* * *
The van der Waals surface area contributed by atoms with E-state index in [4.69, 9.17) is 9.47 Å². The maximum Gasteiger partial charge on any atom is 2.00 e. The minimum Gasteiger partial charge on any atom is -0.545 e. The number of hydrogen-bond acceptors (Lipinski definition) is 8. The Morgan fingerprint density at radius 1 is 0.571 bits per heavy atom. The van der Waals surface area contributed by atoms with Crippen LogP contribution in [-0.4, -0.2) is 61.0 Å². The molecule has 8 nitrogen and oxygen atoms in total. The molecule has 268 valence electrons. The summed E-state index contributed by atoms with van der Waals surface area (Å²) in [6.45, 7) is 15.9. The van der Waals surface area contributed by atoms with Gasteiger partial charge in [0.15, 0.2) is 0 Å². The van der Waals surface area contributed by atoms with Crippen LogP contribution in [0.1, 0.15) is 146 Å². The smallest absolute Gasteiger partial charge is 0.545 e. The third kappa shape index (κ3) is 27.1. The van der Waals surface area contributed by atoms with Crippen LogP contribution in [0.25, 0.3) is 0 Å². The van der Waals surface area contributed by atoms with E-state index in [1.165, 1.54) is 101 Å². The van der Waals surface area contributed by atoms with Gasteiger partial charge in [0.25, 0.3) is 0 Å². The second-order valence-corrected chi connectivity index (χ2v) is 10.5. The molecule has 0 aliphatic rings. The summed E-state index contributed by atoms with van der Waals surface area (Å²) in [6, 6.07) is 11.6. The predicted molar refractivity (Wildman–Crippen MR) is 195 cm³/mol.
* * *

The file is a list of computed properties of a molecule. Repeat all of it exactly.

The van der Waals surface area contributed by atoms with E-state index in [4.69, 9.17) is 9.47 Å². The maximum Gasteiger partial charge on any atom is 2.00 e. The minimum Gasteiger partial charge on any atom is -0.545 e. The number of hydrogen-bond acceptors (Lipinski definition) is 8. The Morgan fingerprint density at radius 1 is 0.571 bits per heavy atom. The van der Waals surface area contributed by atoms with Crippen LogP contribution in [-0.4, -0.2) is 61.0 Å². The molecule has 8 nitrogen and oxygen atoms in total. The molecule has 268 valence electrons. The summed E-state index contributed by atoms with van der Waals surface area (Å²) in [6.45, 7) is 15.9. The van der Waals surface area contributed by atoms with Gasteiger partial charge in [0.15, 0.2) is 0 Å². The van der Waals surface area contributed by atoms with Crippen LogP contribution in [0.1, 0.15) is 146 Å². The smallest absolute Gasteiger partial charge is 0.545 e. The third kappa shape index (κ3) is 27.1. The van der Waals surface area contributed by atoms with Crippen LogP contribution in [0.25, 0.3) is 0 Å². The van der Waals surface area contributed by atoms with E-state index in [1.165, 1.54) is 101 Å². The van der Waals surface area contributed by atoms with Gasteiger partial charge in [0.25, 0.3) is 0 Å². The second-order valence-corrected chi connectivity index (χ2v) is 10.5. The molecule has 0 aliphatic rings. The summed E-state index contributed by atoms with van der Waals surface area (Å²) in [6, 6.07) is 11.6. The predicted molar refractivity (Wildman–Crippen MR) is 195 cm³/mol.